OPINION | Business School students may receive better career preparation

Billie Wyler, Digital Director

(Merrie Afseth)

Tulane University offers over 75 different major options for undergraduate students. Each of these majors is affiliated with one of the five schools: Architecture, Business, Liberal Arts, Public Health or Science and Engineering. Every school and major at Tulane is unique in their teachings for obvious reasons. One way in which these schools differ from one another is how they prepare students for their future careers. 

Of course, every undergraduate student has something in common students, for the most part, plan to use their majors in their future careers. However, some students may have advantages over others when it comes to instruction that links course material to a future career. 

Specifically, Tulane’s A.B. Freeman Business School has a heavy focus on career preparation compared to its other schools, such as The School of Liberal Arts. Classes within the B-School often include career preparation and development within their curriculums. For example, students in introductory level classes in the B-School are given career oriented assignments, such as making LinkedIn profiles.

Senior B-School student Jaime Sierens said, “My freshman year in [Introduction to Career Development and Management], CMDA 1201 we focused on refining and making our LinkedIn profiles stand out to future employers.”

Sierens also shared other elements of career preparations within her business school classes. Sierens said, “We all had to do multiple online mock interviews, and then had actual interviews with volunteer employers in fields we were interested in.” She goes on to say, “We did [case] interviews where we would have to find solutions to typical business issues, and learned how to ask the right questions.”

Contrarily, junior Liberal Arts student, Grace Blankenhorn, said, “I have done nothing [in Liberal Arts classes] in [preparation] for careers … never made a [LinkedIn] … no mock interviews.”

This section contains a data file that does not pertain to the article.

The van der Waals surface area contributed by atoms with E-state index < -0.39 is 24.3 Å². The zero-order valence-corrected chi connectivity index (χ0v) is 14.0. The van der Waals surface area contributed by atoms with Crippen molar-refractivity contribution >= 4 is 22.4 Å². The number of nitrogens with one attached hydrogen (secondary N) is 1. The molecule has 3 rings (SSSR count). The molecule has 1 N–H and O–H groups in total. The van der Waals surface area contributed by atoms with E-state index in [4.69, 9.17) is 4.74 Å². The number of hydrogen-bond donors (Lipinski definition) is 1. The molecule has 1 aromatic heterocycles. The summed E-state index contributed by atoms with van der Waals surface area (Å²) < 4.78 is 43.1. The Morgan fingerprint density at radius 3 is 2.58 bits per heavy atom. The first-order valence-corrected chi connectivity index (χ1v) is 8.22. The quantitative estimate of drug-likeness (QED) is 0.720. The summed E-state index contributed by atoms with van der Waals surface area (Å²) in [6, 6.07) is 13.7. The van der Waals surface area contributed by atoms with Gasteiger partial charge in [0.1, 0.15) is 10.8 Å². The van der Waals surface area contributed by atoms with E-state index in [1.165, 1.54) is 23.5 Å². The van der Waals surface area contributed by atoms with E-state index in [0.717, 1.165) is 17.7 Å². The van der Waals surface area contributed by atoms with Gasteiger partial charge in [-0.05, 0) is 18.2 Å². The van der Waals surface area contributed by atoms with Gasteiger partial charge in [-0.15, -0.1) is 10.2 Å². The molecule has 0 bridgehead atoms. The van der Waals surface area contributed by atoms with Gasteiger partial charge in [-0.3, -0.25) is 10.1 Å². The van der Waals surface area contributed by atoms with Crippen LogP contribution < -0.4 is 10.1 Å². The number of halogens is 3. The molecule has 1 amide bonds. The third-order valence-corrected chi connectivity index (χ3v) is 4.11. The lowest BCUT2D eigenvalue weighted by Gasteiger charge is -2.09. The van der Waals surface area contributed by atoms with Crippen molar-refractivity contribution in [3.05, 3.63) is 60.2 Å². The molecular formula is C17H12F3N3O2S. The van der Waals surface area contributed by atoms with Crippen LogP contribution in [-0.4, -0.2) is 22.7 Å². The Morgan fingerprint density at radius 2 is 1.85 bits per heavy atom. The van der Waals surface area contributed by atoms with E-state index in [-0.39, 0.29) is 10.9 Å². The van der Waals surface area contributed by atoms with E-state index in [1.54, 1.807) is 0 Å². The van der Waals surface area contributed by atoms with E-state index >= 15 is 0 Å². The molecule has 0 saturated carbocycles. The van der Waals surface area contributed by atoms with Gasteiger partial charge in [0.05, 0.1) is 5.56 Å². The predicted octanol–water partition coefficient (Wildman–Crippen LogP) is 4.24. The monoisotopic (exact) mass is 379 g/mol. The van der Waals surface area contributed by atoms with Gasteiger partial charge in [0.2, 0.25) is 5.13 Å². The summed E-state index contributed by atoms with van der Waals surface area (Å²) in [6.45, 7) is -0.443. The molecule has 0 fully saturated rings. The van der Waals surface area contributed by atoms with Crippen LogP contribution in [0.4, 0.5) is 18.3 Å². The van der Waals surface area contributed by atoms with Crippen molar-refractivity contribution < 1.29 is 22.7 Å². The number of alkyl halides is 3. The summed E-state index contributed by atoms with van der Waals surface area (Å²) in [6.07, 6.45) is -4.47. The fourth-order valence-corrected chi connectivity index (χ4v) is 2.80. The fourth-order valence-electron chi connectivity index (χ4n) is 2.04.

From their first semester on campus, B-School students receive career-oriented instruction while Liberal Arts students seem to be lacking this same instruction even by their third year.

These trends are not necessarily unique to Tulane since certain majors are generally more career-oriented than others. Not only are students with certain degrees more likely to receive education that prepares them for finding a career, but they are also more likely to receive job offers before graduating.

For instance, 70 percent of computer science majors, 62 percent of economics majors and 61 percent of accounting majors had at least one job offer before they graduated from college, according to data gathered by the National Association for Colleges and Employers. Meanwhile, students who studied Liberal Arts, majoring in things such as visual and performing arts, had much lower rates of employment offers prior to graduation, at around 28 percent. 

Since these discrepancies are not unique to Tulane, they are indicative of a larger issue: students in certain schools and majors are at a disadvantage when it comes to future employment. As such, students who do not feel that their curriculums have prepared them for their careers should take their own initiative to prevent falling behind their peers. 

Newcomb Tulane College Career services is committed to supporting students through their academic and career journeys. They can help undergraduate students to identify their personal interests and skills and achieve their goals. Resources are available on the Newcomb Tulane College Career services webpage. 

Additionally, students can make use of the school’s career advisors, who are available for one-on-one sessions. Advisors guide students through the process step-by-step and can help connect students with alumni and potential mentors in their fields of interest. There are advisors for each of the five separate schools available by appointment. 

Another option is to meet with a career peer advisor. These are students who are available to answer questions during designated drop-in hours, with no appointment necessary. Drop-in hours are held from 10 a.m. to 2 p.m. daily on the first floor of Mussafer Hall, as well as on Monday, Tuesday and Wednesday evenings from 5 p.m. to 7 p.m. on the Lavin-Bernick Center for University Life Mezzanine.

Ultimately, although some students may receive instruction specifically catered to future career opportunities, every student has resources at their disposal. Being at Tulane, in and of itself, is a career opportunity. Nonetheless, there is no harm in noticing the various paths and outcomes of our education.  

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